Making Young Voices Heard
The guy who does Christmas, NYCOS artistic director Christopher Bell, talks to KEITH BRUCE
The artistic director of the National Youth Choir of Scotland is in ebullient mood when I call him.
This is champion, because no-one does ebullience quite like Christopher Bell, as anyone who has attended any of the Christmas Concerts he conducted over the past quarter of a century will know.
Not this year, it’s true, and we’ll come to that.
The cause of Bell’s upbeat mood is not the start of a vaccination programme that should ultimately see the many-tiered organisation he founded and developed operating as intended, with highly trained young-voices impressing audiences, critics and conductors in packed halls across the nation and the world – or at least not the direct cause.
Whether as a result of the new mood of optimism abroad or not, Bell can now start planning for residential courses for his National Boys and National Girls Choirs in April, because one of the schools in Edinburgh that regularly hosts them had just made clear that it is ready to welcome the young musicians through its doors in the Easter holidays again.
This is in stark contrast to the situation a couple of months ago when his attempt to find even an outdoor playing field or sports ground willing to host a gathering of socially-distanced singers was meeting with a frosty response.
NYCOS has far from shut up shop, of course. When the coronavirus struck, just before last year’s Easter courses, the organisation very swiftly moved its work online, and its invaluable education of Scotland’s young folk at a local and national level, and from toddlers to twenty-somethings, continued. It continues still, with a weekend of online singing by the latest recruits to the National Boys Choir just ended and one with the National Girls Choir about to start.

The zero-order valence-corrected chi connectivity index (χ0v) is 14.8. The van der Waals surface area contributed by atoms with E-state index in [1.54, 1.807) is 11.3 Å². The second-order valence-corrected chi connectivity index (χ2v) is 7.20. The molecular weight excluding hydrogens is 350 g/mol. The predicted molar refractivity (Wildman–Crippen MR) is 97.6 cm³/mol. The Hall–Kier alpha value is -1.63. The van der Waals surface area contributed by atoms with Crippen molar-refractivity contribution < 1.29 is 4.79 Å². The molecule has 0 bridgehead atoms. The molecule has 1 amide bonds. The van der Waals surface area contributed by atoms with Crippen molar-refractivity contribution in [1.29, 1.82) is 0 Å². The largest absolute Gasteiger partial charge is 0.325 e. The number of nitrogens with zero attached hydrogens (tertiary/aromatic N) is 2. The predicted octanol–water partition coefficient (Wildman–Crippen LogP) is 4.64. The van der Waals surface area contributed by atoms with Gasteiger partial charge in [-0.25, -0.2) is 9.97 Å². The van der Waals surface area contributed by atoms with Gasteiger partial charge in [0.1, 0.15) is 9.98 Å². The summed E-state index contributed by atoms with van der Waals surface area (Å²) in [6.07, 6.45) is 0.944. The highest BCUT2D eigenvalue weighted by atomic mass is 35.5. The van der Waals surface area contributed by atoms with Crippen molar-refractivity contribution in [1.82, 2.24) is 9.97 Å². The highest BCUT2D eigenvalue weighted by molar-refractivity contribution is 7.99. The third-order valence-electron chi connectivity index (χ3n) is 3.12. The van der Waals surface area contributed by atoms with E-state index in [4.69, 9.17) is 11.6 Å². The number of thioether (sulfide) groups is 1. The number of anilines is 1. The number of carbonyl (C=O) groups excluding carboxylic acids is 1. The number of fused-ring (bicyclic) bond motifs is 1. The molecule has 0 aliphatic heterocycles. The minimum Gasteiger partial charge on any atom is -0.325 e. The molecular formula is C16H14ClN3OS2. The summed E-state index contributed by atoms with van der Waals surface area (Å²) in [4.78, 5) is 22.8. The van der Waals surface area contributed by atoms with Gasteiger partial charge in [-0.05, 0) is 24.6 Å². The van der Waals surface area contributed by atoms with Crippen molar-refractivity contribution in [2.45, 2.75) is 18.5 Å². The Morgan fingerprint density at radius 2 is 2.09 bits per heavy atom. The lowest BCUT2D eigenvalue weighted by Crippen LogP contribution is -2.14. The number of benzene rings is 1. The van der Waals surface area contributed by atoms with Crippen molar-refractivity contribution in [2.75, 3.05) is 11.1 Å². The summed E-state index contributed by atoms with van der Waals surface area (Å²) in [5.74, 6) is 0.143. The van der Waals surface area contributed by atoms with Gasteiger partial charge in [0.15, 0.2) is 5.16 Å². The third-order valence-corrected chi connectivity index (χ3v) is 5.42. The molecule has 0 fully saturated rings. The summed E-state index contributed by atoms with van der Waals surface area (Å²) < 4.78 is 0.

“Suddenly, things seem a lot more hopeful,” says Bell. And fortuitously NYCOS has a Christmas recording poised in the blocks and ready to remind everyone what an essential treat music-making by young voice is at this time of year. (See review by Ken Walton elsewhere on Vox Carnyx)
The lead single from the seven track Signum release is a Paul Mealor original, I Pray, which features the solo voice of tenor Jamie MacDougall and the highlight of a set recorded seven years ago.
“Christmas is the time when you miss people who have gone, and this Christmas we are all going to miss people because we can’t link up with them. This song that Paul Mealor has written is about the people we are missing and the people we’ve lost. I lost my own father on Christmas Day, so that makes I Pray particularly special for me,” says Bell.
“The music is from a book, called Carols for Everyone, funded by the Carnegie Foundation and published by Novello in 2013. The idea was that these arrangements could involve an SATB choir, or a children’s choir, or both. We were contacted by Tern TV to record a few tracks for the Watchnight Service they were filming in Aberdeen. We got a choir together and we recorded all the songs in the book.
“This year I got in touch with Tern TV and asked what we were allowed to do with the tracks, and they were quite happy for us to use them.”
It is the latest in a sequence of releases that has kept NYCOS in the public ear, including a July 4 selection of music by Aaron Copland and Irving Berlin and a St Andrew’s Day double A-side. The sequence started with an album with the RSNO featuring Sir James MacMillan’s Cantos Sagrados alongside songs by Eric Whitacre, Thea Musgrave and Sir Michael Tippett.